Living in an age full of ever-improving technology and scientific understanding, we may sometimes be inclined to think that observation and measurement constitute the only way to get a hold of reality, but there is a long history in philosophy of great thinkers questioning what it means exactly for something to count as evidence, and this, as you may already suspect, is a question that lies beyond the scope of science.
In fact, when philosophy was just being articulated for the first time in the minds of the pre-Socratic philosophers, one of the greatest intellectual battles (and one that hasn't been fully resolved yet) was held between Heraclitus and Parmenides.
Heraclitus argued that the basic nature of the universe was change (or becoming), and that experience and observation were the methods to acquire knowledge.
Parmenides, on the other hand, thought that observation, partly by virtue of its subjectivity, was not a reliable method of inquiry. Instead, he favored the cold rigor of logic and argument, and argued, consequently, that reality must be static (or being).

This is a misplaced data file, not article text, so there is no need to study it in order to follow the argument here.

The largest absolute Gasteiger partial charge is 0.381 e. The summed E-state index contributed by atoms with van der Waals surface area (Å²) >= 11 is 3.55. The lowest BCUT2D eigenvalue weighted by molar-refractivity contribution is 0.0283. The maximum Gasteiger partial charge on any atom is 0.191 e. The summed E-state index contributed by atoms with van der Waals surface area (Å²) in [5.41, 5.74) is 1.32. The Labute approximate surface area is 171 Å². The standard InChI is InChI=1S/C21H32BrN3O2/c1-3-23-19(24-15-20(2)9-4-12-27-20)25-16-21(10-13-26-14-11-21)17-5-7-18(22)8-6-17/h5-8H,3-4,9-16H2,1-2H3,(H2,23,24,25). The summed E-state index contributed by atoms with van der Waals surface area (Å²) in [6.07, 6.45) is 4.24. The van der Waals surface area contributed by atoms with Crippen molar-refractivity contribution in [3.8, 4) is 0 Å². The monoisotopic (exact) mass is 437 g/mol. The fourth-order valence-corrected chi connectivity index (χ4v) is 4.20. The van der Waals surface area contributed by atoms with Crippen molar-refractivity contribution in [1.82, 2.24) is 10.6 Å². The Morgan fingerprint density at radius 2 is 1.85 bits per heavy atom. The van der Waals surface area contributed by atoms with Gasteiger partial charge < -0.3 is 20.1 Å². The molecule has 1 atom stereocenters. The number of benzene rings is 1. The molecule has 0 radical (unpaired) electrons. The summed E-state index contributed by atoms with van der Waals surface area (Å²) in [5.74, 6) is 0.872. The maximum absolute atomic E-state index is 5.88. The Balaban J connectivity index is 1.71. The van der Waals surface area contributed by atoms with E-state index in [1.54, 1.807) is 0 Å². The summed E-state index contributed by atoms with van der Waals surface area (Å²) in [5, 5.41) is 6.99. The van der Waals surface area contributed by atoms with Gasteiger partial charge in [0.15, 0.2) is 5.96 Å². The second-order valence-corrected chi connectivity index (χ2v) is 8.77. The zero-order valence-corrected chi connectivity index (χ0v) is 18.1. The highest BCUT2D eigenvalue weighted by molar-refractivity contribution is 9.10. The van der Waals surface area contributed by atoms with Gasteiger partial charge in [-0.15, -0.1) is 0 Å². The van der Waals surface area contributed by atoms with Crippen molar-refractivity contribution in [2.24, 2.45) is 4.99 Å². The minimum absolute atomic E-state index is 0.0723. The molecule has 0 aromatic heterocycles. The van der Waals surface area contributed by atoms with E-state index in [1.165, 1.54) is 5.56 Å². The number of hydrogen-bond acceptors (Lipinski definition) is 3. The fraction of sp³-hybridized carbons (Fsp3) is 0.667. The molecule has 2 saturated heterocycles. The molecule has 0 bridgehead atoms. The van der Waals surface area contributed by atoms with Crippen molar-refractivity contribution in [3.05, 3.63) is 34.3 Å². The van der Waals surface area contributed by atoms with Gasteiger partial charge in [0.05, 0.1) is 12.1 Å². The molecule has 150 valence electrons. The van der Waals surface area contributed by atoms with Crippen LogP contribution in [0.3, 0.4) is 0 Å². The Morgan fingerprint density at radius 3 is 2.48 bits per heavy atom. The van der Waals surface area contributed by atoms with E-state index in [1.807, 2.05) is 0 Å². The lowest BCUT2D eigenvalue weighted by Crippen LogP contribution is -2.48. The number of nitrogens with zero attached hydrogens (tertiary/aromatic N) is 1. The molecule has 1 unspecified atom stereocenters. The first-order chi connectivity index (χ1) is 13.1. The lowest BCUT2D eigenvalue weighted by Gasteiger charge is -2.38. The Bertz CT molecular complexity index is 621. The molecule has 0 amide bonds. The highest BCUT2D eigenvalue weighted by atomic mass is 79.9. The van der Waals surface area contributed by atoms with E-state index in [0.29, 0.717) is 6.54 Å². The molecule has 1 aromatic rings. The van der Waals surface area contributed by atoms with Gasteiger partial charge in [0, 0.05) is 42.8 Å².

If you want to get an idea of some of the arguments proposed by these emblematic figures, and the radically different world-views their arguments entail, here is a three-minute tongue-in-cheek animation:
Well, wouldn't you know it, despite the many ways in which we have come to provisionally adopt a practical compromise between these two approaches to reality and knowledge, the intellectual debate rages on, as philosopher Raymond Tallis explains in this episode of Philosophy Bites:
Most problems in philosophy, I dare say, are somehow reducible to some version of the battle between Heraclitus and Parmenides. What do you think? And who do you favor?